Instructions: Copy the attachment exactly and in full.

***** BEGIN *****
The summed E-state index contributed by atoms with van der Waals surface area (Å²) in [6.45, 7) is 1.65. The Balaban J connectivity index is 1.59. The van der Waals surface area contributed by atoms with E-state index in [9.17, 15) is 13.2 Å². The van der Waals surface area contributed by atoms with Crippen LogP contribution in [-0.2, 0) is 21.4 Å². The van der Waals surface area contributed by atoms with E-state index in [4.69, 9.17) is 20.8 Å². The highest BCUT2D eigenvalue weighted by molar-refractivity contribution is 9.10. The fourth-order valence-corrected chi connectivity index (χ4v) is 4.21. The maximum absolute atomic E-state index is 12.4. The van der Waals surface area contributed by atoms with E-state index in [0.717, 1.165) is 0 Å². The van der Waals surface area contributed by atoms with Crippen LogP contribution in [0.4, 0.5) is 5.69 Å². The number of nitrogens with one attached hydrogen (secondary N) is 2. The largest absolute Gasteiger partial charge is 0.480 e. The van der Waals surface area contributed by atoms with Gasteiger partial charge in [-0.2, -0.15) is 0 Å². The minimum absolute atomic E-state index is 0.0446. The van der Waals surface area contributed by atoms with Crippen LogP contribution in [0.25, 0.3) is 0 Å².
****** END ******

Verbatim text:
The summed E-state index contributed by atoms with van der Waals surface area (Å²) in [6.45, 7) is 1.65. The Balaban J connectivity index is 1.59. The van der Waals surface area contributed by atoms with E-state index in [9.17, 15) is 13.2 Å². The van der Waals surface area contributed by atoms with Crippen LogP contribution in [-0.2, 0) is 21.4 Å². The van der Waals surface area contributed by atoms with E-state index in [4.69, 9.17) is 20.8 Å². The highest BCUT2D eigenvalue weighted by molar-refractivity contribution is 9.10. The fourth-order valence-corrected chi connectivity index (χ4v) is 4.21. The maximum absolute atomic E-state index is 12.4. The van der Waals surface area contributed by atoms with E-state index in [0.717, 1.165) is 0 Å². The van der Waals surface area contributed by atoms with Crippen LogP contribution in [0.4, 0.5) is 5.69 Å². The number of nitrogens with one attached hydrogen (secondary N) is 2. The largest absolute Gasteiger partial charge is 0.480 e. The van der Waals surface area contributed by atoms with Gasteiger partial charge in [-0.2, -0.15) is 0 Å². The minimum absolute atomic E-state index is 0.0446. The van der Waals surface area contributed by atoms with Crippen LogP contribution in [0.25, 0.3) is 0 Å².